The Season of Crazy-Busyness

Photo credit: H. Newberry on Pixabay

Personally, I blame the school year.

Like so many, I grew up with the school-year routine: after a summer of fun and relaxation, work begins in the fall, continues through the winter (albeit with a couple of breaks), and wraps up in late spring. Even though we non-educators don’t actually get the summer off (other than an isolated vacation day, or maybe a cherished week or two if we’re very lucky), there’s still the sense that life slows down in the summer, only to ramp up in late August in anticipation of a return to the over-full schedule of classes, sports, rehearsals, homework, commitments, subscription series—not to mention resumption of all the tasks and deadlines that we pushed to the side while our colleagues and clients were away and we basked in the peace of their absence.

Hence, the Season of Crazy-Busyness.

Take September, for example. Here’s what my calendar already shows: five birthdays requiring at least acknowledgement, if not actual celebration with dinner or drinks; a beloved houseguest, which means housework, laundry, and errands in preparation; the fine arts show I love so much, to which said houseguest will accompany me; dinner with another friend who’s coming through town; church on Sunday mornings; helping Mom (at least every other week after church, and likely more often); weekly chorale rehearsals which will begin half an hour earlier this year; resumption of Monday night Bible study; writing cat bios for the shelter cats; and three firm work deadlines.

Speaking of work deadlines, let’s not forget those which that aren’t on the calendar yet, such as a brief to be filed thirty days in response to an appellant’s brief that is due to be filed next week but which can actually be filed at literally any time between now and next Friday, so I can’t fill in the deadline for my brief until the appellant’s brief is filed. In another appeal, a reply brief will be due twenty days after a ruling on a motion we filed in July, and said ruling may be handed down at literally any time. In addition, I’m assisting another lawyer on various and sundry projects in preparation for a trial that starts at the beginning of October.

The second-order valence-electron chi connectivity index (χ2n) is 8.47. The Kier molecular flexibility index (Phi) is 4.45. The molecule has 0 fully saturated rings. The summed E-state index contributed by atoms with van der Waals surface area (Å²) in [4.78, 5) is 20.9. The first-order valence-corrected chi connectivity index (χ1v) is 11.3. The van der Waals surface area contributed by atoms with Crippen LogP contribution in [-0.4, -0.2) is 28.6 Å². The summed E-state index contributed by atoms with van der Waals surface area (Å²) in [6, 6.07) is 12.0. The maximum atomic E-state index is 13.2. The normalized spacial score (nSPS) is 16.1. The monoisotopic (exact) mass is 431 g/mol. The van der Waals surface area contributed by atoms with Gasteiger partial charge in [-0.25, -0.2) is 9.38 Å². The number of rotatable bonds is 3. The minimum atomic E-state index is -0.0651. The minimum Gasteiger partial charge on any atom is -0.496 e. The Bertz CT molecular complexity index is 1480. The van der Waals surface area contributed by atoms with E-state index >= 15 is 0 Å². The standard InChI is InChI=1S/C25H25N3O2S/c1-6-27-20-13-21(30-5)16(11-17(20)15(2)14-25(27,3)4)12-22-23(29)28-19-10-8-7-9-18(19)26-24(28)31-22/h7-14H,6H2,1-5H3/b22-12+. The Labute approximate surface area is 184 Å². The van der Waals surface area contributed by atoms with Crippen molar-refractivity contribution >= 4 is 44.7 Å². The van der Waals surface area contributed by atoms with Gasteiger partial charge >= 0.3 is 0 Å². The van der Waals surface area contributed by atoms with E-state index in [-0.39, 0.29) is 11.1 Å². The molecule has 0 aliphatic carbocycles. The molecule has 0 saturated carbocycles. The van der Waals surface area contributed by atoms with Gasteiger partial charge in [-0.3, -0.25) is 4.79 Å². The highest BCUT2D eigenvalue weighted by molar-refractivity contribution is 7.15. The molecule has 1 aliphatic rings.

And then, there are the writing commitments. I just finishing uploading ebooks to Ingram Spark, squeaking in under the wire of their free-upload-in-August promo. In addition to trying to write (or at least attend to writing business) each day, I have to do follow-up and prep for two author events, one at the beginning of October and another at the beginning of November. Also, I’m researching other author events so I can take advantage of the holidays to interest new people in State v. Claus since it has a seasonal bent. And, lest we forget, there’s my self-imposed deadline for finishing the first draft of my novel-in-progress.

Finally, there are the things I’d simply like to do, such as go back to Weight Watchers (now known as WW, although nobody actually calls it that); swim at least two or three times a week; move the porch furniture back to the basement until next summer; clean out the gardens that have been nearly taken over with weeds; schedule the various home maintenance services (boiler tune-up, installation of propane line for the gas log set)—and maybe even catch my breath.

Photo credit: Ben White on Unsplash

And before you say, “Wow! That’s a lot of stuff!”, allow me to remind you that there are people doing most, if not all, of these things while also dealing with school-age kids who have soccer and homework and play dates. Those folks—especially the ones managing all this without a spouse or partner—should be canonized.

So how do we cope? As the Season descends upon us, how do we juggle everything? After all, much our to-do list isn’t optional—work deadlines are rarely flexible (in my case, many are court-ordered). Other items on the list aren’t mandated, but they’re good things we enjoy, so we don’t want to miss out on them. For instance, social connections are important. Pursuing passions—in my case, writing, music, cats, and faith—enriches life. Home maintenance is necessary, if only to avoid bigger, more expensive issues down the line. Housework makes the living space more pleasant.